What’s more, more than four in every five (83%) hospitality operators furloughed at least 90% of their staff during the novel coronavirus crisis, with 96% of sites putting more than 70% of workers on the coronavirus job retention scheme according to CGA’s Business Confidence Survey.
‘Slight’ expansion anomaly
Hall adds the number of new openings and a ramping up of in some operators’ merger and acquisitions strategy has been a surprising turn in the Covid-19 pandemic.
“As a slight anomaly, we are seeing increased numbers of new openings and an increase in the number of acquisition requirements being promoted.
“This is evidence that well-funded multiple operators and eager to use the present market conditions to expand their portfolios.”
Such acquisitions include Three Joes’ purchase of 14-site strong pizza chain the Stable from Fuller’s in early June.
Discussing the deal, Three Joes’ co-founder Tim Hall said at the time that he believed the sector could yet see more merger and acquisition activity as operators seek to focus on reopening core estates ahead of subsidiary brands.
"As boards of larger businesses start to focus on the reality of reopening huge trading estates, they're more likely to be thinking that smaller subsidiaries are a distraction to them, and therefore they would be likely to divest themselves of them,” he said. “But, there's not long to go before people are going to be reopening.”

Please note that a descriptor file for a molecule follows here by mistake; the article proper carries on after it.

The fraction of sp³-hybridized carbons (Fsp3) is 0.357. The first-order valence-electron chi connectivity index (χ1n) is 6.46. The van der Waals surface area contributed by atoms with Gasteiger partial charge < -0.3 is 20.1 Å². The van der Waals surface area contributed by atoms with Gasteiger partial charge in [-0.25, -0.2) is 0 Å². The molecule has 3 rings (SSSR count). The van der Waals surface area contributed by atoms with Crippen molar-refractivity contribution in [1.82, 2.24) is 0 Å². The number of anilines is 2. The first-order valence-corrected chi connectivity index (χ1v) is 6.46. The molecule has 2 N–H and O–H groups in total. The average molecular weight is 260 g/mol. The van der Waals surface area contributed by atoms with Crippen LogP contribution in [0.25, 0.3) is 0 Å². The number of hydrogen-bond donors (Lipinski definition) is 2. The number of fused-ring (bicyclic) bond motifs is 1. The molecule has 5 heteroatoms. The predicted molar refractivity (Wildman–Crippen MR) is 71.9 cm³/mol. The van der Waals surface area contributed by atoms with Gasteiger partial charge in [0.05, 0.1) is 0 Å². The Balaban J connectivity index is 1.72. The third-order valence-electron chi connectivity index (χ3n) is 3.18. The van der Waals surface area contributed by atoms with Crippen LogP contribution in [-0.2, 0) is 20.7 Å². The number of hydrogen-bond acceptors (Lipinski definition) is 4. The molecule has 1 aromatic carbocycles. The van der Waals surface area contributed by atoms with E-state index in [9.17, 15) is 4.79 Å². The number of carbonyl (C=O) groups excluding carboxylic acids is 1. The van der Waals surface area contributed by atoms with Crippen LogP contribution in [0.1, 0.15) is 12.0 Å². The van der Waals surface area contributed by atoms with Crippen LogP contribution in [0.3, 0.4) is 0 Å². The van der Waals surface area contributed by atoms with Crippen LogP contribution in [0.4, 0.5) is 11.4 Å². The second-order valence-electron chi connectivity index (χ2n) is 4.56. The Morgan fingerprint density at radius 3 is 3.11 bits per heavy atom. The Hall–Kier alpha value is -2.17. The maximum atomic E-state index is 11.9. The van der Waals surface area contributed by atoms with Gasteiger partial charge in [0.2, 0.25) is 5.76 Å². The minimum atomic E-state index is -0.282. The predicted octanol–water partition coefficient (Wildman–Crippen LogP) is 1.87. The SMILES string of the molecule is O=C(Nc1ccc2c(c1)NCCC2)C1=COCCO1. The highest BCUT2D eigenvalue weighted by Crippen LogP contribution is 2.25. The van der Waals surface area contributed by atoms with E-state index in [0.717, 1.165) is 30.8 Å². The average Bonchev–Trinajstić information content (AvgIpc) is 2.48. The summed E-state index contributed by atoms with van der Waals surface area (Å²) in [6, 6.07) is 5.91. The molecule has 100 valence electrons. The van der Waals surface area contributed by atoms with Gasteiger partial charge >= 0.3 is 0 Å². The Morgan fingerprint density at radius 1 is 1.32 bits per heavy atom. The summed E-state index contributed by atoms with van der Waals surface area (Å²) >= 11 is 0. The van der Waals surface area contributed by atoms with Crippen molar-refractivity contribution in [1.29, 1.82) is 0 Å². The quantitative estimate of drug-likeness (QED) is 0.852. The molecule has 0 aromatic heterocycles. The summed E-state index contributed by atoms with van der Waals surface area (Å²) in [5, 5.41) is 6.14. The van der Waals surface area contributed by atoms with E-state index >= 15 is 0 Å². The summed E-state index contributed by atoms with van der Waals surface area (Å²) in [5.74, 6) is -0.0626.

According to Stephen Owens, managing director of pubs and restaurants at Christie & Co, pubs came into their own during lockdown with many finding ways to keep active. “These outlets are now being rewarded, as those working from home make use of their local which many had forgotten,” he tells The MA.
“Over the past few months, we’ve seen more and more pubs and restaurants opening on a weekly basis with sales following an upward trend, albeit it from an initial low base. This has been helped by the cut in VAT and, in particular, the Eat Out to Help Out Government scheme, which has resulted in busy trading in the early part of the week.
“Buyer appetite has followed a similar trend, this is reflected in the Christie & Co’s new Buyer Registration Index, which shows a 64% increase in buyer registrations for pubs and a 67% increase for restaurants since the initial easing of lockdown restrictions.
“This increased interest has translated into transactional activity, with 55 deals being agreed by Christie & Co on hospitality premises alone since the beginning of April.”
On top of this, Fleurets’ saw viewings increase six-fold during lockdown. According to Hall, in the first 10 weeks of lockdown viewings averaged per week, however in the past 10 weeks to 10 August, this climbed to 30 per week.
Additionally, the number of pub property details downloaded doubled from 18,000 in the first four weeks of lockdown to 37,500 in the four weeks to 10 August.
Town or country?